Final

Final image before the regular workflow

There are obviously other software out there to create panoramas. Canon comes with a software called PhotoStitch. It almost looks like it was made for windows 95. I’m not kidding. Also, I find it weird that it does not support their own RAW files. It only supports JPEG, TIFF and several other formats. Furthermore, you can’t enter anything below 20mm as the focal length. I tried to create the same panorama with PhotoStitch but it spat out a horrible result which I’m ashamed to post here. At least they make damn good cameras. You may be able to find some good software to do the same job but I like to stick with Photoshop for the moment.

Arugam Bay

Final product

I hope you enjoyed this post and learned something new. Please consider sharing it if you think it’s useful. Thank you.

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Road Trip – Sri Lanka

A road trip around Sri Lanka was long overdue. Specially as a photographer, travelling is one of the best things in life. Last week I had the privilege of travelling around Sri Lanka with a bunch of wonderful companions. Even though I was born and raised here, there are still so many places I haven’t been to. It’s truly extraordinary to witness the sceneries described to us through grandmother’s tales, history books, and folklore colored by our own imagination since we were toddlers. Smell of the mountains, pine trees, and wet soil, the sound of the monsoon rain, the eastern wind, white golden beaches, palm trees, tuk tuks ruling the streets, bright smiles, old remains of castles, palaces, and temples telling a tale of a once glorious civilization, an occasional self appointed tour guide trying to rip you off, exotic wildlife, lush green forests, and a heck of a lot of inside jokes were the highlights of our journey.

Here’s an important traveler’s tip if you plan to visit Sri Lanka: Approach the regular locals if you are in need of help and ignore most who approach you.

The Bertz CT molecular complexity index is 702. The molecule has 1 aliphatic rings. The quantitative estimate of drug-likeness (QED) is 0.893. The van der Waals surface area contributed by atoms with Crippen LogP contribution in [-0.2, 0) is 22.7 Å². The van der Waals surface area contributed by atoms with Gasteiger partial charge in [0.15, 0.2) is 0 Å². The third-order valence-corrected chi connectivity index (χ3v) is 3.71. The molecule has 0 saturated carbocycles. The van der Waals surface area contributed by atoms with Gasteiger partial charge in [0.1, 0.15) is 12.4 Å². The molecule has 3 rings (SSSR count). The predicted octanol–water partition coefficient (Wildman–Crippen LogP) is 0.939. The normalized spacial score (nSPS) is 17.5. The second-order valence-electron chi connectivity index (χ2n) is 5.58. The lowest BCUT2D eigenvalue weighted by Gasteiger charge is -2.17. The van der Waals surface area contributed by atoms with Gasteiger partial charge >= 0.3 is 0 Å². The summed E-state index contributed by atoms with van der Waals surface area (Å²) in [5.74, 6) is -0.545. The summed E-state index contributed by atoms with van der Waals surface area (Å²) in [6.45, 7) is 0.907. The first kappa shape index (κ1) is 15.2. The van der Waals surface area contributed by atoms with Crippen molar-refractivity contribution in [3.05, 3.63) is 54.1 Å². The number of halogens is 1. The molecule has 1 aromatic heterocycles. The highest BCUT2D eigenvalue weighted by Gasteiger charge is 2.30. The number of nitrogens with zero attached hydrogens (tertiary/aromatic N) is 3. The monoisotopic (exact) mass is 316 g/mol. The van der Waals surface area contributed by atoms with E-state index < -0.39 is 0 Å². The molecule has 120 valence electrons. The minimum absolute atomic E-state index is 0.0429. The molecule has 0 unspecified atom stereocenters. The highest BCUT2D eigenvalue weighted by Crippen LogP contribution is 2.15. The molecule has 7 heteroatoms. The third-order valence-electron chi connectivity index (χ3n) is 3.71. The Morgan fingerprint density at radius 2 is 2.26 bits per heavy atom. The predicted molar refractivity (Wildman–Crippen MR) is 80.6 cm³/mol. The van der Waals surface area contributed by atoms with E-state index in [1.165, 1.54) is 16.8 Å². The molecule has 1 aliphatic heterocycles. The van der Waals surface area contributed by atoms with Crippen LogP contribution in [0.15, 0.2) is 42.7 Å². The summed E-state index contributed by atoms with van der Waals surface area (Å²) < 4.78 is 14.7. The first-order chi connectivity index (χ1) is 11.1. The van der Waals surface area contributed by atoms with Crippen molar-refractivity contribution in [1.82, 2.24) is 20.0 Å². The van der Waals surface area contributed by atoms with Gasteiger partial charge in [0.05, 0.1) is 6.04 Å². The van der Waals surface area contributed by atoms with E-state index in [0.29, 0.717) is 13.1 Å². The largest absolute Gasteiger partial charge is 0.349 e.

I hope you enjoy these pictures as much as I did making them. 

Map

The map. We ended up traveling around 1100 kms in 8 days. Ratnapura > Kandy > Dambulla > Sigirya > Minneriya > Polonnaruwa > Pasikuda > Arugam Bay > Badulla > Bandarawela > Horton Plains > Ratnapura.

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Dambulla Golden Temple. f/11, ISO 100, 10mm, 10 sec

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View from top of Dambulla. 8 Picture Panorama.

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Teamwork – Dambulla. f/4.5, ISO 400, 112mm, 1/160 sec

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Curiosity – Dambulla. f/4.0, ISO 800, 70mm, 1/250 sec

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Typical tourist shot – Sigiriya. f/11, ISO 100, 20mm, 1/60 sec

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Sigiriya Frescoes. f/4.5, ISO 800, 18mm, 1/100 sec

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Sigiriya. f/11, ISO 100, 10mm, 1/100 sec

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View from top of Sigiriya. 7 picture panorama.

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Minneriya National Park. f/5.6, ISO 400, 70mm, 1/2500 sec

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Minneriya National Park. f/8.0, ISO 400, 22mm, 1/1600 sec

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Minneriya National Park. f/8.0, ISO 400, 70mm, 1/1600 sec

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Polonnaruwa. f/11, ISO 400, 10mm, 1/400 sec

Polonnaruwa

Polonnaruwa. f/11, ISO 400, 10mm, 1/640 sec

Gal Viharaya_1